A new signaling mechanism that epithelial cells use to communicate during motion has been uncovered, explaining how individual (or groups of) cells can move inside of a tissue without compromising its structure.
One cell left to its own devices can move about pretty easily if needed. Its motion is similar to a ‘flow’ of sorts, with the cell’s leading edge extending a protrusion and its trailing edge drawing itself along. The same process of motion is used by cells included in tissues, with the extra requirement that the overall structure remains intact. So how do these tiny bits of life communicate and co-ordinate their motions in the context of tissues?
When you need to pass through a tightly-packed group of people, your best bet is to communicate your intention of moving forward (verbally or through nudging) so they’ll make way. Cells in tissues do the same thing, but with proteins. Some of the signal proteins used in this process have been documented for some time now, but research from the University of Chicago has identified a new protein-driven signaling system that epithelial cells use to coordinate individual movements to move whole tissues at once.
Cell biologist Sally Horne-Badovinac, PhD, and colleagues from the UoC found that two membrane proteins work in tandem to coordinate epithelial migration in Drosophila, the common fruit fly. The first one is called Lat, and works on the leading edge of the cell. The other, Fat2, acts at the trailing edge. Lets say we have three cells, A, B, and C, one behind the other, as the whole tissue needs to move.
For B to migrate, its Fat2 molecules first signal to the Lar behind it, which causes that cell (A) to extend its edge and go under B. In turn, B extends its leading edge under C, nudged by C’s Fat2. When A finishes its motion, its Lar signals to B’s Fat2, which retracts its leading edge — and the same happens between B and C.
Through this step-by-step process, neighboring cells can coordinate and move the whole tissue at the same time without leaving any holes in it.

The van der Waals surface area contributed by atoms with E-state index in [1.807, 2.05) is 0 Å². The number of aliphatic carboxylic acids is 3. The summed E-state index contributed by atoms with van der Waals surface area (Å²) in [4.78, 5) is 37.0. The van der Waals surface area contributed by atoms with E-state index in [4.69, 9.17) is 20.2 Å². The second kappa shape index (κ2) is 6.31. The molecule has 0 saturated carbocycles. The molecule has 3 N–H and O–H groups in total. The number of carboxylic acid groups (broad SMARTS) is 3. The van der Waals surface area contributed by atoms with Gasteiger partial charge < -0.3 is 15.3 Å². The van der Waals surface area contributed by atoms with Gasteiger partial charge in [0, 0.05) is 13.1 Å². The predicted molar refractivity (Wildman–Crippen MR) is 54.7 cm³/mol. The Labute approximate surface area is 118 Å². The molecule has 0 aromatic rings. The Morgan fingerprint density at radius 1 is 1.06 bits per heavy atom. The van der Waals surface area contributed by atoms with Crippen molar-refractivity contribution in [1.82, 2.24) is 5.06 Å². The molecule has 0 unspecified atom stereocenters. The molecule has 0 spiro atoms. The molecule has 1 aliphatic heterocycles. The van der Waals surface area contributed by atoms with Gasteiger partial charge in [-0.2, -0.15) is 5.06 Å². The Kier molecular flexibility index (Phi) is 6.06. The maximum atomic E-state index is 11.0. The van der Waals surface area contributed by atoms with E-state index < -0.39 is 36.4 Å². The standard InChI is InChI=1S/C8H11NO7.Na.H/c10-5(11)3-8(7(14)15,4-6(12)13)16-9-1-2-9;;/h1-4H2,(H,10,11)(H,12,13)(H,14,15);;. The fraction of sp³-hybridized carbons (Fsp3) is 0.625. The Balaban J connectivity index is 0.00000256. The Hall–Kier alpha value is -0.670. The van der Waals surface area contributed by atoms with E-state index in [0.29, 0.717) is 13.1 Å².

“The protrusion of one cell goes underneath edge of the cell ahead, so you get what looks like overlapping shingles on a roof,” said Horne-Badovinac, an assistant professor of molecular genetics and cell biology and first author of the study.
“This process is understood really well at the single cell level, but when you hook these cells all together in a tight sheet, it becomes something more coordinated.”
The team used fruit flies to study this signaling process. As female embryos develop, the tissues which will later form egg chambers stretch and rotate into their final position. Scientists knew that both Fat2 and Lar were involved in this process, but it wasn’t clear if the cells were migrating because the tissues rotate around the circumference of a circular chamber, not moving in a straight line.
So Horne-Badovinac and her team grew the egg chambers in cell cultures outside of the female flies to get a better look at how they behaved. In groups of normal cells located behind cells edited to lack Fat2, the leading edge protrusions didn’t form. In groups of normal cells placed in front of Lar-missing patches, the trailing edges weren’t retracted.
“It was surprising, because what we knew was that the protein [Fat2] was at the trailing edge of the cell, but we were seeing an effect at the leading edge of the cell. So initially that made absolutely no sense,” said Horne-Badovinac.
“It required careful analysis along those cloned boundaries to really figure it out.”
Horne-Badovinac said there are still a lot of questions regarding the interaction between these proteins, and thinks there are other proteins which handle motion signaling to organelles inside the cell — especially the cytoskeletal machinery, which drives cellular movement.
Uncovering the mechanisms of coordinated cell movement could help us better understand critical stages of embryonic development, wound healing, and even cancer spread.
The full paper “Fat2 and Lar Define a Basally Localized Planar Signaling System Controlling Collective Cell Migration” has been published in the journal Developmental Cell.